This is Trey Blancher's conky configuration. I have no need for fancy graphics, meter bars, or anything else X-related. I run XMonad, so I hardly ever see the root window (mostly I only see one window taking up the entire screen, with a dmenu at the top, and another dmenu at the bottom that runs conky). I run conky in CLI mode only, and that's good enough for me.
I pipe the output of conky through dmenu, which upates every two seconds. I also have custom formatting functions (see scripts.lua in this repository). This ensures the output of conky has the same length, even if certain fields within the string change. This is especially useful for the network bandwidth output, which otherwise change length every two seconds as the bandwidth usage fluctuates between bytes (B), Kilobytes (KiB), and Megabytes (MiB).
TODO: My formatting function needs to be generalized. Essentially, I'm creating a conky-specific printf function. Right now, it's split into two functions, with calls to the Lua string.format function. One function takes only one format specifier, and the other takes two.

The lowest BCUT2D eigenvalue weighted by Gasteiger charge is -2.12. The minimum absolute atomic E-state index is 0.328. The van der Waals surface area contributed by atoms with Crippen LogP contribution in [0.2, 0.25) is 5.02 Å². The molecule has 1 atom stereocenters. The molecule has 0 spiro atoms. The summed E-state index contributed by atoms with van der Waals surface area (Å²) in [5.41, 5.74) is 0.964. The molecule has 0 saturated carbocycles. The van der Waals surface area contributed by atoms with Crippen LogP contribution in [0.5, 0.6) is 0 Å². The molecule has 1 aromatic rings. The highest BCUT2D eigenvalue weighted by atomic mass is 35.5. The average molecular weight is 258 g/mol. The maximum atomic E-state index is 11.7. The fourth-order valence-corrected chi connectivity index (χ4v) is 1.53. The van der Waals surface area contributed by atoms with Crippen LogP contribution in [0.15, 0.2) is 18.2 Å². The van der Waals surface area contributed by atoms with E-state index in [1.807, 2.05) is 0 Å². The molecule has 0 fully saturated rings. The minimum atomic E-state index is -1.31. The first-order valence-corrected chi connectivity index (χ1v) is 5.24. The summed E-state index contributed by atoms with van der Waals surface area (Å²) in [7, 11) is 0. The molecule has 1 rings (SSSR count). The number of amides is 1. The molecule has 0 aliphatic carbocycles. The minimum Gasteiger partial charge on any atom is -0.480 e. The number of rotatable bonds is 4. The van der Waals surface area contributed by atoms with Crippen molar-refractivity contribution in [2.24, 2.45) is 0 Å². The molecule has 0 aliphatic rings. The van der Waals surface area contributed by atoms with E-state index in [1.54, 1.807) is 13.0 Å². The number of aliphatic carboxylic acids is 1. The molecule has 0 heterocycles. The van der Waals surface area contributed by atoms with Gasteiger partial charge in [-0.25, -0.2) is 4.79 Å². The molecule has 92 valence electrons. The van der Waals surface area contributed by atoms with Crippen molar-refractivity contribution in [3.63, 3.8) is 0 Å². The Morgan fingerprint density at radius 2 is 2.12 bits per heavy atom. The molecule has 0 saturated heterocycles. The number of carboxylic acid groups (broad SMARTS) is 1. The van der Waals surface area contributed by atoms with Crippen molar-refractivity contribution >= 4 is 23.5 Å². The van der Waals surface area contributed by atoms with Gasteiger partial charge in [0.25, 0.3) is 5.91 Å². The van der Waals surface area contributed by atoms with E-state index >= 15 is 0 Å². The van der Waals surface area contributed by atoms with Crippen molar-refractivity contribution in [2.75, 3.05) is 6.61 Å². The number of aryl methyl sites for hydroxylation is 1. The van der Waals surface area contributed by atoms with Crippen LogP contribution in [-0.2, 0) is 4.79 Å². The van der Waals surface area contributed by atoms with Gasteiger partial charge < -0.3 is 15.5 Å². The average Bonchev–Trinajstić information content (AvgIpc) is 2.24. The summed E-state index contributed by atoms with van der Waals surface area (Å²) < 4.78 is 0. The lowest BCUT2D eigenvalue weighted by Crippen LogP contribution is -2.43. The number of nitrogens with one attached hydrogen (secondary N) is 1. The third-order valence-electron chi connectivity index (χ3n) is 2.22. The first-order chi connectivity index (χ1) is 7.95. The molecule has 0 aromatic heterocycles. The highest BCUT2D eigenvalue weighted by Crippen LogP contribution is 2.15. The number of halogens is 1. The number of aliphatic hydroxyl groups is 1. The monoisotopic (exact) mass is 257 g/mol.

fmt() function takes the format string, and expects a single numerical
second argument. If the format string contains any format specifiers (see
man sprintf for details) that aren't numbers (e.g.
%s for strings), fmt() will
fail with an error. I use this for the percentages of RAM, Swap, and CPU in
fmt2() function takes the format string, and expects two string arguments.
It is not necessarily an error if either or both of the arguments are numbers,
they will be cast to strings. I use this function to format the bandwidth
("Net:") display in conky, so the length of this segment doesn't shift around
(the Unicode arrow icons for up and down bandwidth stay in the same place).
Ideally these two functions would be combined into a
that could take an arbitrary format string with any number of format
specifiers, with the requisite number of numerical or string arguments. I know
how to do this with the
unpack(arg) table specification in Lua,
but numeric specifiers need to convert any strings passed to the function to
numeric values instead of strings. This is the challenging part, but should be